Chapter 1 – | Review Score – 3/5
Chapter 2 – | Review Score – 2.5/5
Chapter 3 – | Review Score – 2.5/5
Chapter 4 – | Review Score – 3/5
Chapter 5 – | Review Score – 3/5
Chapter 6 – | Review Score – 3/5
When The Ghost Bride dropped back in 2013 it was one of the more unusual and interesting historical romances to hit the shelves. The imaginative way it managed to conjure up the after-life while steeping itself in realism and Chinese tradition made it a very engaging book to read. It’s also a highly visualized one too, with plenty of conjured images of the fantastical after-life. Although some lamented the love triangle that plunged the book into YA (young adult) territory, the book itself did well to keep things exciting and unpredictable across the 350 or so pages.
When Netflix announced their upcoming adaptation of The Ghost Bride, I remained cautiously optimistic that the streaming giants could pull off the visually stunning scenes that made this book so appealing. Unfortunately The Ghost Bride fails to do this, instead taking the worst elements of the book and fleshing that out into a six-part series that’s similar by name only and parading itself around in someone else’s skin (which is ironic given that’s a core story beat of the book that’s missing here). The result is something that doubles down on cheeky humour, modern music montages and some questionable acting to produce a very different teen drama to that of the original tale.
The story here sees Li Lan haunted by ghastly nightmares as the hellish Tian Ching comes to her night after night. When she’s invited to the Lim mansion for a festival, she learns that Madame Lim intends to marry her off to the late Tian Ching. Her Father defiantly refuses though and instead, Li Lan finds herself teaming up with the Heavenly Guard Er Lang to try and get to the bottom of just how and why Tian Ching died.
As the series progresses, the series spends the first half in the real world, building up its love triangle and introducing Tian Bai and his fiancee Isabel to add more melodramatic woes to the story. It’s not until the fourth episode that we reach the afterlife and from here, the story builds up an action-packed finale and the teasing glimpses of a possible second season at the end, despite wrapping up most of the other story beats.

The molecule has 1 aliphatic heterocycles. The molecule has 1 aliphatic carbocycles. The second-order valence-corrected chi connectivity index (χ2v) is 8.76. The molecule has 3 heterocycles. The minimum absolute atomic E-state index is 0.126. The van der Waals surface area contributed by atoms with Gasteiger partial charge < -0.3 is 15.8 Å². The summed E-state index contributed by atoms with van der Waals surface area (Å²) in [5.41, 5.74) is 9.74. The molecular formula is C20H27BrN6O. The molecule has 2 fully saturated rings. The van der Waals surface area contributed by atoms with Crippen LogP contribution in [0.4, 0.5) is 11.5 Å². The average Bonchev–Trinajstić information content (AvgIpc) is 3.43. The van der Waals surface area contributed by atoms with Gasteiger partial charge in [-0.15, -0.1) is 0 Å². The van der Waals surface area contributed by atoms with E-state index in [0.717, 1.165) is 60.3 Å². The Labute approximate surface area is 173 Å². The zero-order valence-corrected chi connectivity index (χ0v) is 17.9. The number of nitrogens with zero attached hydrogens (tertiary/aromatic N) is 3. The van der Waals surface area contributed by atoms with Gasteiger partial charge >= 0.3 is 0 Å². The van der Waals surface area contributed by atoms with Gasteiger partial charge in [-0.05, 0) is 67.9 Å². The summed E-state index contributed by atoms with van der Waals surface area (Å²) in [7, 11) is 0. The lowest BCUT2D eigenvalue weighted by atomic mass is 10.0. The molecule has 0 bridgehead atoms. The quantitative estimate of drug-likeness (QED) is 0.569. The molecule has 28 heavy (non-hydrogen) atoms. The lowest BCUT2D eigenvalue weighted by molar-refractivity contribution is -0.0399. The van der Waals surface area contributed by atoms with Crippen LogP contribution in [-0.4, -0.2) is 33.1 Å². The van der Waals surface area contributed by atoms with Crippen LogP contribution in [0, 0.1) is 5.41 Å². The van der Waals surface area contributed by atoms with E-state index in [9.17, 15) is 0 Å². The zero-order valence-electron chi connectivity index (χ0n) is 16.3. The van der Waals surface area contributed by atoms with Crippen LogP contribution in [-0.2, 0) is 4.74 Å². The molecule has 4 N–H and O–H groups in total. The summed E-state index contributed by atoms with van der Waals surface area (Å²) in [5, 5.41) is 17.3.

Don’t get me wrong, book adaptations that change core elements of the story can sometimes be for the better (Jurassic Park had rocket launchers and John Hammond was not a nice guy in the book) but here, The Ghost Bride fails to really elevate the changes above something that feels below-average on almost every level. The acting is poor, especially early on when one character looks directly at the camera while delivering her lines, while other times the pantomime-feel to the threat of Tian Ching never quite reaches that level of horror the series tries to reach with its late season flurry of violence and twisted imagery.
Hearing hip-hop blaring out of a gambling den in the 1890’s is one of the most tonally jarring moments of the year while the grey, dull vision of the afterlife as this bleak apocalyptic wasteland is a bitter pill to swallow after reading such wonderful imagery in the book. The action scenes are competent enough though and some of this does make the later parts of the series more thrilling but compared to so many other shows out there, The Ghost Bride is a pale, ghostly imitation of its source material.
|The Ghost Bride is available to watch on Netflix. Feel free to click here and sign up now to check this show out!|